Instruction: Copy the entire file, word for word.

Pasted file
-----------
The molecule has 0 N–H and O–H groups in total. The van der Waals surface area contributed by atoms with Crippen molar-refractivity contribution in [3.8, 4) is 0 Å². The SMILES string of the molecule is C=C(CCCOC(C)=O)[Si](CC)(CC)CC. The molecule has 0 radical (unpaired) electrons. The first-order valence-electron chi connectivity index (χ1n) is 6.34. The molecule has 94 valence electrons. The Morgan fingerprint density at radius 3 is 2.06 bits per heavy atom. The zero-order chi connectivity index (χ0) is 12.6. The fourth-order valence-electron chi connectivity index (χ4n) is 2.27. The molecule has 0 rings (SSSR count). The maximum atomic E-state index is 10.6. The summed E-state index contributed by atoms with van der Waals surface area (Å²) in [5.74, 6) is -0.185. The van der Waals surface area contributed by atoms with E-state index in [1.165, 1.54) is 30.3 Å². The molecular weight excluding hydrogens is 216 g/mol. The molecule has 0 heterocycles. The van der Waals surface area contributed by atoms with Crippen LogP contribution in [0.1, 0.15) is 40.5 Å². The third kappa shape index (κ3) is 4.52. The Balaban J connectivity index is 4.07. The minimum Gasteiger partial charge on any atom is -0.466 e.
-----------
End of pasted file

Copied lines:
The molecule has 0 N–H and O–H groups in total. The van der Waals surface area contributed by atoms with Crippen molar-refractivity contribution in [3.8, 4) is 0 Å². The SMILES string of the molecule is C=C(CCCOC(C)=O)[Si](CC)(CC)CC. The molecule has 0 radical (unpaired) electrons. The first-order valence-electron chi connectivity index (χ1n) is 6.34. The molecule has 94 valence electrons. The Morgan fingerprint density at radius 3 is 2.06 bits per heavy atom. The zero-order chi connectivity index (χ0) is 12.6. The fourth-order valence-electron chi connectivity index (χ4n) is 2.27. The molecule has 0 rings (SSSR count). The maximum atomic E-state index is 10.6. The summed E-state index contributed by atoms with van der Waals surface area (Å²) in [5.74, 6) is -0.185. The van der Waals surface area contributed by atoms with E-state index in [1.165, 1.54) is 30.3 Å². The molecular weight excluding hydrogens is 216 g/mol. The molecule has 0 heterocycles. The van der Waals surface area contributed by atoms with Crippen LogP contribution in [0.1, 0.15) is 40.5 Å². The third kappa shape index (κ3) is 4.52. The Balaban J connectivity index is 4.07. The minimum Gasteiger partial charge on any atom is -0.466 e.